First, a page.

This weekend sees the latest in the Folklore Society's Legend and Tradition weekends. These are highly successful themed weekends, taking place outside of academic venues and (mostly) outside London. Having participated at last year's event on The Sea I can confirm that they are great fun.
This year's, unusually, is in London, but this was decided by the possibility of a magnificent venue. For where better than Brompton Cemetery to hold a weekend on Death in Legend and Tradition? The papers are the usual engagingly eclectic mix of entertainment and information. Some will be academic, and some won't be, which is one of the triumphs of the legend weekend format.
I'm looking forward to catching up with some old and new friends. The speakers include Scott Wood of the always-interesting South East London Folklore Society, Alan Murdie of the Ghost Club, Andrew Bennett of the Folklore Society etc etc. I'm looking forward to catching up with Helen Frisby, who is talking about English Folk Funerals: she and I have been corresponding through the FLS News on the subject of corpse-touching.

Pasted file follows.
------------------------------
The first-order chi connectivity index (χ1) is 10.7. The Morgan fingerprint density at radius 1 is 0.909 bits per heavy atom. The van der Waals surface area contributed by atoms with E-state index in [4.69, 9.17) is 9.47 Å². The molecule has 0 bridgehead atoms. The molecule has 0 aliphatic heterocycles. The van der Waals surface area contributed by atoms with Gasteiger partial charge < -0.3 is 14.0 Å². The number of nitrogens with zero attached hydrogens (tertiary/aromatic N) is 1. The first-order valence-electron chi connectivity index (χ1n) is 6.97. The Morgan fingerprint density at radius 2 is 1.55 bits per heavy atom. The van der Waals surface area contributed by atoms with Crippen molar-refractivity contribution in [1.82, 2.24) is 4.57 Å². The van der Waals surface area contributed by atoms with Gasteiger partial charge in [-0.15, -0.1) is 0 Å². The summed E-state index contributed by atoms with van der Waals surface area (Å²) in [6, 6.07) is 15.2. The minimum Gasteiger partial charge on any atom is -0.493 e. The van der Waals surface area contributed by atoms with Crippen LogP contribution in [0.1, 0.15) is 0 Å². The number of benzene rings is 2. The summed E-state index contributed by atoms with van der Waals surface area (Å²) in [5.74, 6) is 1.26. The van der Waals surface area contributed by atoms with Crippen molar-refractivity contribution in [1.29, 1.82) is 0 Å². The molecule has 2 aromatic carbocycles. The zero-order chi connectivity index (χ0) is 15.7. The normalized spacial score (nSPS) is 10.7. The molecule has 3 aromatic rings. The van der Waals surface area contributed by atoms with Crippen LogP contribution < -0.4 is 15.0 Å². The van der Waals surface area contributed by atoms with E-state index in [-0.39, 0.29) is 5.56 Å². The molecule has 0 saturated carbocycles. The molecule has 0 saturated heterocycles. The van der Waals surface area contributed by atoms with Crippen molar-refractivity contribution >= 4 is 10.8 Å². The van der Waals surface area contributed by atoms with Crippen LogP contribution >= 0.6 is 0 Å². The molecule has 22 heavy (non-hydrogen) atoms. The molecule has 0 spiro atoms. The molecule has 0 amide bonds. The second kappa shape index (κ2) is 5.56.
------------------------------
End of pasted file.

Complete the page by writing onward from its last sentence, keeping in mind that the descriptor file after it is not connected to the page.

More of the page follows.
It'll be nice, too, to meet up once more with that very fine storyteller Pete Castle. I've expressed ambivalence about storytelling before, but I really enjoyed the week I spent listening to Pete at the Smithsonian Folklife Festival in 2007. (The photo opposite is of Pete singing 'Hopping Down in Kent' at the opening ceremony of the Festival). It was also a great pleasure to hear the appreciation of punters and technicians alike for his storytelling. One sound engineer said his perfect afternoon would be sitting with a cool beer listening to Pete tell stories.
Of course my trip to the cemetery is also about my ongoing doctoral research, but I'm delighted to find that I still just enjoy the subject for its own sake. In part, too, I'm using this weekend to ease me back into a social world of folkloric research after the traumatic disruption of the last few months. In the cheesiest of Victorian anthropological manners, Death may ease my passage back into life.